We’re not talking about undirected clicks, surfacing a nice visual in front of someone whose patchy demographic data suggests they might like your product; or triggering an interstitial pop-up to provide a fantastically dreadful online experience for someone browsing on their phone. Instead, we’re talking about reaching an audience who wants to shop online, is already buying products, and is keen to get expert advice from well regarded publisher brands about who to buy from today.
Take the fast lane or play the long game
If affiliate marketing has had a shortcoming, then detractors will be keen to point to the length of time to scale and the challenge of managing a commerce content program of any great size. Generally speaking, this is not a turnkey advertising solution, generating millions from day one and providing a big cash injection to the bottom line from the get-go. It is not a one size fits all channel. Publishers know there are two lanes to take when scaling up commerce content.
The fast lane requires an upfront investment, bringing in a dedicated team and resources, drawing on expertise from tech partners in the market, and making a concerted effort to monetise your audience from day one. That dedicated team works to turn your editorial identity into a dedicated commerce brand, carving out a shopping segment from your audience, learning their interests and matching this editorial expertise with business development to scale commerce rapidly as part of your business.
Even in fair weather though, few publishers are going to want to invest so much upfront – and today’s climate is decidedly hostile. So this takes us to the long game, yielding increasingly promising results over the longer term and gradually increasing investment as performance grows.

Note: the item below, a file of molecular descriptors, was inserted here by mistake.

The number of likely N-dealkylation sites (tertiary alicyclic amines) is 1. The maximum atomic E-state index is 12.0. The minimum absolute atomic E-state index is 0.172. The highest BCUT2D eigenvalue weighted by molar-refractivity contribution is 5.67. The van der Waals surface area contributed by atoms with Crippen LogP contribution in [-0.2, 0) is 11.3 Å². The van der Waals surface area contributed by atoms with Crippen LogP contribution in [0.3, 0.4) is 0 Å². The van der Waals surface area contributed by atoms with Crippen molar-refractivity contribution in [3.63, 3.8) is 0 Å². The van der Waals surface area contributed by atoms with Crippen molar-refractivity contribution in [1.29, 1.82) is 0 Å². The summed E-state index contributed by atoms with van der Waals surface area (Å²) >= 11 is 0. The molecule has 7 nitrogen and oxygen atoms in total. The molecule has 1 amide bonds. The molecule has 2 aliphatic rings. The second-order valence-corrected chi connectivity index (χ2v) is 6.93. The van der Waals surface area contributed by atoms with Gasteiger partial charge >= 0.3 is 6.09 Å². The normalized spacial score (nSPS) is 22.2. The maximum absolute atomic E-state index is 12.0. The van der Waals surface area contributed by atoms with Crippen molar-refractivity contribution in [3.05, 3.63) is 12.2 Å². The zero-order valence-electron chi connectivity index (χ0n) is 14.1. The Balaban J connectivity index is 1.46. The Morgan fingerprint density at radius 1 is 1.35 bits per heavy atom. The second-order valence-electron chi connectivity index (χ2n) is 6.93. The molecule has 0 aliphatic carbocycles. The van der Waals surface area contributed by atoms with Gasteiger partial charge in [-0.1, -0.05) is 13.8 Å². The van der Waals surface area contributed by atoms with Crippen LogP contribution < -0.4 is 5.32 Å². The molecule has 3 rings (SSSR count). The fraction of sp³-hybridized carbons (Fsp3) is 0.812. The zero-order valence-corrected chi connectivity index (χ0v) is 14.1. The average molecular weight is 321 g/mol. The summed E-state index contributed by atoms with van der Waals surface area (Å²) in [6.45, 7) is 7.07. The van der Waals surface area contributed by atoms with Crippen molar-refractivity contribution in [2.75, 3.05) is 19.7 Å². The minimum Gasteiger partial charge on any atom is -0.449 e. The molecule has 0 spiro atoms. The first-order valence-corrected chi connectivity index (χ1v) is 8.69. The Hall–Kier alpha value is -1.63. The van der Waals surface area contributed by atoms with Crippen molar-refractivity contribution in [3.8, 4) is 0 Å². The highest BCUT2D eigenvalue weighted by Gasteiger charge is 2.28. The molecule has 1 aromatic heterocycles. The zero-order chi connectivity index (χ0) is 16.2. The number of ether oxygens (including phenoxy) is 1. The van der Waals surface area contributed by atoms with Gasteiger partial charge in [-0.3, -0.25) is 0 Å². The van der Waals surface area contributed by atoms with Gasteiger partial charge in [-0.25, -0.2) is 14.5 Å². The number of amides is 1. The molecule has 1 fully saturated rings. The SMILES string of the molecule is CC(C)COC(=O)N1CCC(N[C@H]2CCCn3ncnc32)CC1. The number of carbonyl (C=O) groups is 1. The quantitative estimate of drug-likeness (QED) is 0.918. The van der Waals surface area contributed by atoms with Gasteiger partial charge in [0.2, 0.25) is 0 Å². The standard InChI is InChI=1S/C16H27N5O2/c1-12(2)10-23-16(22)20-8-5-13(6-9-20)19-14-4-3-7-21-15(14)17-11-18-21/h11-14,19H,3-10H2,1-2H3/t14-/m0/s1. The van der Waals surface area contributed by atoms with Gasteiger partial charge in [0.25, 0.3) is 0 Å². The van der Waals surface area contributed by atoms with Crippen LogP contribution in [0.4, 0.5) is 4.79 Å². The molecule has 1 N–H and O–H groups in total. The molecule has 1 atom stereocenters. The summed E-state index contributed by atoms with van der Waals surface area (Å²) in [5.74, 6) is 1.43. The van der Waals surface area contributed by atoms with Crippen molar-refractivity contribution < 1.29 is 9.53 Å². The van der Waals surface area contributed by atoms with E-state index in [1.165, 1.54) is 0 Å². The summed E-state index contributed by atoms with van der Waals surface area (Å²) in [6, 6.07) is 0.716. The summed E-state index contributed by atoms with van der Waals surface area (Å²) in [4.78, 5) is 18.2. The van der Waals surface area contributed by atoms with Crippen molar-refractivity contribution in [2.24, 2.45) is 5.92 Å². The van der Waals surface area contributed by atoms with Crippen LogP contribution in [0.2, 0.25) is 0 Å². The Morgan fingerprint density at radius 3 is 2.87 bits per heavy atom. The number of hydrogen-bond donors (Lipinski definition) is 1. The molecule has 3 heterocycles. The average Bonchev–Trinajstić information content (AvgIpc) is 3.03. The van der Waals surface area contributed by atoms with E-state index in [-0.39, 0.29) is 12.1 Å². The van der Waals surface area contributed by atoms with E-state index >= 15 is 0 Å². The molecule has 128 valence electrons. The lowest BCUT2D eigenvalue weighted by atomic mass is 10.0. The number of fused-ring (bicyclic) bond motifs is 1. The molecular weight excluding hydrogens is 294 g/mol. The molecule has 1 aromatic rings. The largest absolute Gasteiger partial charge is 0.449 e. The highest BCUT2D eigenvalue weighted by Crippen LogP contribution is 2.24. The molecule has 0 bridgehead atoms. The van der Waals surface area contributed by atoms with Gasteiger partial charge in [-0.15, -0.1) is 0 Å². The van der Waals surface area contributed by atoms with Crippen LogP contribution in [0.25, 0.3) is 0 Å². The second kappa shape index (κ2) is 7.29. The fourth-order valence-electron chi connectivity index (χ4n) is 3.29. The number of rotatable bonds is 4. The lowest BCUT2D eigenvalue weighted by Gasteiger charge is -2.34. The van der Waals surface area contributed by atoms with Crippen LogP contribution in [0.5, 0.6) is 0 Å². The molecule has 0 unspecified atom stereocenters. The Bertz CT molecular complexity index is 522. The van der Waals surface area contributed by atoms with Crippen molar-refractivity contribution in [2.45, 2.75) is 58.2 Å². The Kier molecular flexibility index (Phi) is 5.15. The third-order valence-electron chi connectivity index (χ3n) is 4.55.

In the long game, commerce can often begin as a side hustle, monetising links in the background and incrementally building on top of that foundation to increase revenue. There is existing content you can leverage, team members who can work on commerce in the background while delivering on their day jobs, and tech partners already designed to support publishers in facilitating this. The attractiveness of playing the long game may be even higher as a result of the squeeze on publisher budgets ushered in by the onset of harder economic times.
A virtuous cycle (genuinely)
Forestall the eye rolls and consider the state of play for affiliate marketing.
Publishers get money they’re leaving on the table, a channel that can flip from passive to active with minimal effort and an advanced ecosystem with a clear path to scale for all players. The right tech partner enables them to focus on editorial excellence, writing great stories and testing products unencumbered by the technical processes they are better placed to deliver from years working on affiliate.
For retailers, besides only paying out when sales have taken place, there’s an unparalleled level of transparency, matching sales against partners, and enabling them to reward for genuine performance rather than on estimations of influence on a purchase journey.
The immense progression of digital technologies, measurement and attribution makes affiliate marketing as close to a virtuous cycle for publishers and advertisers as there is to be found across the advertising technology world. Great reward for both sides, clear transparency between partners and a path to sustainability for both publishers and retailers as they feel the squeeze from the major platforms and tech giants seeking to close the open web for their own ends and interests.